• Personal security has also improved. There was a period when people did not feel safe going out because of fears of attacks by organised criminal gangs. This is not the case now. There are still terrorist attacks, particularly in Sinai, by groups like Ansar Beit Al-Maqdis and Ajnad Misr. There are other attacks — blowing up electricity pylons, targeting public transport — that I guess are carried out by Brotherhood sympathisers. These tend to be sporadic and local … //

… How much improvement have we seen in the economy under Al-Sisi?

  • Not much. In fact most people feel their standard of living is deteriorating because of inflation, a fact official statistics, which estimate that Egypt’s GDP will grow at the rate of 4.2 per cent, fail to reflect. The same thing happened under Mubarak. People simply did not feel the improvements the statistics purported to show. Indeed, there are doubts that unemployment has fallen in the way government figures claim.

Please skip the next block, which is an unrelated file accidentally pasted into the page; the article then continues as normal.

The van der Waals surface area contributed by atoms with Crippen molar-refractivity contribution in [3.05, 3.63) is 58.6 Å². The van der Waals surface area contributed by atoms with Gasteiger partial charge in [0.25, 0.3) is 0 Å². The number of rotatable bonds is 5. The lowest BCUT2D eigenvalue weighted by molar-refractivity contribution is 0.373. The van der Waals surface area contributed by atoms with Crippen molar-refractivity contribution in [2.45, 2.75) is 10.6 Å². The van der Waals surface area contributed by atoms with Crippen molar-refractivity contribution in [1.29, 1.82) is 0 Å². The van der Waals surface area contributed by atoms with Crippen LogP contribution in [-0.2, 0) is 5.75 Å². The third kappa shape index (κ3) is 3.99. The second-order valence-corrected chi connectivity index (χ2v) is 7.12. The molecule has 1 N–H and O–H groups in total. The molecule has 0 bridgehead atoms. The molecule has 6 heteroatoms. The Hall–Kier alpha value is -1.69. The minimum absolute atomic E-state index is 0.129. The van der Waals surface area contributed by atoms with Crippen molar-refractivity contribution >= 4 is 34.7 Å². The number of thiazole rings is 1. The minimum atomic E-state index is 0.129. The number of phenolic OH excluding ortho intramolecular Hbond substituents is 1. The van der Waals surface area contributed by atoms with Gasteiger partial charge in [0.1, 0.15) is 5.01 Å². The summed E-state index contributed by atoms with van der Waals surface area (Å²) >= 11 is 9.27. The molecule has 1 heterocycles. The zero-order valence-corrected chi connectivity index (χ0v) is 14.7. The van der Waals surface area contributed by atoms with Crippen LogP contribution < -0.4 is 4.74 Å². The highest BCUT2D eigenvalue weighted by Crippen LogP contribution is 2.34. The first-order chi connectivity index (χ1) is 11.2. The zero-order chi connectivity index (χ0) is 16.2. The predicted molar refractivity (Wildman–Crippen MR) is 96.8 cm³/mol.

• The government continues to point to positive macroeconomic indicators while glossing over major macroeconomic concerns. The budget deficit, balance of payments and falls in foreign currency reserves have all reached critical levels. Crisis has only been headed off because of deposits Arab Gulf countries placed in the Central Bank … //

… During Mubarak’s last years in office a small number of tycoon businessmen, led by his son Gamal, were in effective control of the economy. Are we in the same situation now?